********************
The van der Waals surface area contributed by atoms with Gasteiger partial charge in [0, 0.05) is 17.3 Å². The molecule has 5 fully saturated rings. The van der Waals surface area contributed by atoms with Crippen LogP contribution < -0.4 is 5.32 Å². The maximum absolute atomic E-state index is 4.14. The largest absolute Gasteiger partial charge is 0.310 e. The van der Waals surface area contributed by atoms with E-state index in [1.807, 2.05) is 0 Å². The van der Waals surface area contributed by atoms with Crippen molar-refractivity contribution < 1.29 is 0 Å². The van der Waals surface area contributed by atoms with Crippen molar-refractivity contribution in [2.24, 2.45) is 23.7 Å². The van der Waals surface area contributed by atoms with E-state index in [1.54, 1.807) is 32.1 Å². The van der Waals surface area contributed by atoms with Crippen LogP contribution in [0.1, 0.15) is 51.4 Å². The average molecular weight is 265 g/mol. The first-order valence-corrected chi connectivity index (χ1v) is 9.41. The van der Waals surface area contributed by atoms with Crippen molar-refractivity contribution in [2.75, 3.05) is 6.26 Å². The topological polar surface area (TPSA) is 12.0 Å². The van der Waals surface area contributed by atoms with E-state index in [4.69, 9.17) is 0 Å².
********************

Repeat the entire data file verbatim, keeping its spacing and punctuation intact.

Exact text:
The van der Waals surface area contributed by atoms with Gasteiger partial charge in [0, 0.05) is 17.3 Å². The molecule has 5 fully saturated rings. The van der Waals surface area contributed by atoms with Crippen LogP contribution < -0.4 is 5.32 Å². The maximum absolute atomic E-state index is 4.14. The largest absolute Gasteiger partial charge is 0.310 e. The van der Waals surface area contributed by atoms with E-state index in [1.807, 2.05) is 0 Å². The van der Waals surface area contributed by atoms with Crippen molar-refractivity contribution < 1.29 is 0 Å². The van der Waals surface area contributed by atoms with Crippen molar-refractivity contribution in [2.24, 2.45) is 23.7 Å². The van der Waals surface area contributed by atoms with E-state index in [1.54, 1.807) is 32.1 Å². The van der Waals surface area contributed by atoms with Crippen LogP contribution in [0.1, 0.15) is 51.4 Å². The average molecular weight is 265 g/mol. The first-order valence-corrected chi connectivity index (χ1v) is 9.41. The van der Waals surface area contributed by atoms with Crippen molar-refractivity contribution in [2.75, 3.05) is 6.26 Å². The topological polar surface area (TPSA) is 12.0 Å². The van der Waals surface area contributed by atoms with E-state index in [4.69, 9.17) is 0 Å².